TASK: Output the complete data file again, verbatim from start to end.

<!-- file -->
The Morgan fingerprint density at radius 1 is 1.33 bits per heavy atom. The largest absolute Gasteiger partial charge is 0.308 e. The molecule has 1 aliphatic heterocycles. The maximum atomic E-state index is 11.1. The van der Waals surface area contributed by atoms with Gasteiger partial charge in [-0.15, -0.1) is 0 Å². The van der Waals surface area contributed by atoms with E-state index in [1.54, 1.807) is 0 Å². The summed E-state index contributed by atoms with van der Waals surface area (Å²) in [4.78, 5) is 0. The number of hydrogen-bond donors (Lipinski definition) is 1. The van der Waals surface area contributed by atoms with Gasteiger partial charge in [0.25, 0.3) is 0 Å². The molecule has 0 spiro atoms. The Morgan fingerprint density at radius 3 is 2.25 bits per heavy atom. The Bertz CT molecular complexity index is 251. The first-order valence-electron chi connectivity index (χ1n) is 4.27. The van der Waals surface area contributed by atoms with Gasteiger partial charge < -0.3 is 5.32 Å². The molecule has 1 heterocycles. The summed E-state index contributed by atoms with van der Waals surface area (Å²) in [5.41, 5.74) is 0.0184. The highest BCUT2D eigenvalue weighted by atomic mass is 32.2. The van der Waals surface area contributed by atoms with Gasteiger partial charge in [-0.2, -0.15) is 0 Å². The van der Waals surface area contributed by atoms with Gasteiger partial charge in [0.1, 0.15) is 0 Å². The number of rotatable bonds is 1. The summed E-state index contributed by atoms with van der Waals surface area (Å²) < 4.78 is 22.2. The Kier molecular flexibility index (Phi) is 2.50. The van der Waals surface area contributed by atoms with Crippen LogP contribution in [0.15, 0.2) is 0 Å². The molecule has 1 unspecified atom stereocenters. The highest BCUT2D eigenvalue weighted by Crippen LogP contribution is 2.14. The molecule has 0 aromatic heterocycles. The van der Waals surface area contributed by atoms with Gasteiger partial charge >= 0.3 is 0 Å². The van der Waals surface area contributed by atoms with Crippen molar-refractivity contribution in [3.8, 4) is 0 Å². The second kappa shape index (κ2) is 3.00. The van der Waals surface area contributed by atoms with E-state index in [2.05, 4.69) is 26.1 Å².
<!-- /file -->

The Morgan fingerprint density at radius 1 is 1.33 bits per heavy atom. The largest absolute Gasteiger partial charge is 0.308 e. The molecule has 1 aliphatic heterocycles. The maximum atomic E-state index is 11.1. The van der Waals surface area contributed by atoms with Gasteiger partial charge in [-0.15, -0.1) is 0 Å². The van der Waals surface area contributed by atoms with E-state index in [1.54, 1.807) is 0 Å². The summed E-state index contributed by atoms with van der Waals surface area (Å²) in [4.78, 5) is 0. The number of hydrogen-bond donors (Lipinski definition) is 1. The van der Waals surface area contributed by atoms with Gasteiger partial charge in [0.25, 0.3) is 0 Å². The molecule has 0 spiro atoms. The Morgan fingerprint density at radius 3 is 2.25 bits per heavy atom. The Bertz CT molecular complexity index is 251. The first-order valence-electron chi connectivity index (χ1n) is 4.27. The van der Waals surface area contributed by atoms with Gasteiger partial charge < -0.3 is 5.32 Å². The molecule has 1 heterocycles. The summed E-state index contributed by atoms with van der Waals surface area (Å²) in [5.41, 5.74) is 0.0184. The highest BCUT2D eigenvalue weighted by atomic mass is 32.2. The van der Waals surface area contributed by atoms with Gasteiger partial charge in [-0.2, -0.15) is 0 Å². The van der Waals surface area contributed by atoms with Gasteiger partial charge in [0.1, 0.15) is 0 Å². The number of rotatable bonds is 1. The summed E-state index contributed by atoms with van der Waals surface area (Å²) < 4.78 is 22.2. The Kier molecular flexibility index (Phi) is 2.50. The van der Waals surface area contributed by atoms with Crippen LogP contribution in [0.15, 0.2) is 0 Å². The molecule has 1 unspecified atom stereocenters. The highest BCUT2D eigenvalue weighted by Crippen LogP contribution is 2.14. The molecule has 0 aromatic heterocycles. The van der Waals surface area contributed by atoms with Gasteiger partial charge >= 0.3 is 0 Å². The van der Waals surface area contributed by atoms with Crippen molar-refractivity contribution in [3.8, 4) is 0 Å². The second kappa shape index (κ2) is 3.00. The van der Waals surface area contributed by atoms with E-state index in [2.05, 4.69) is 26.1 Å².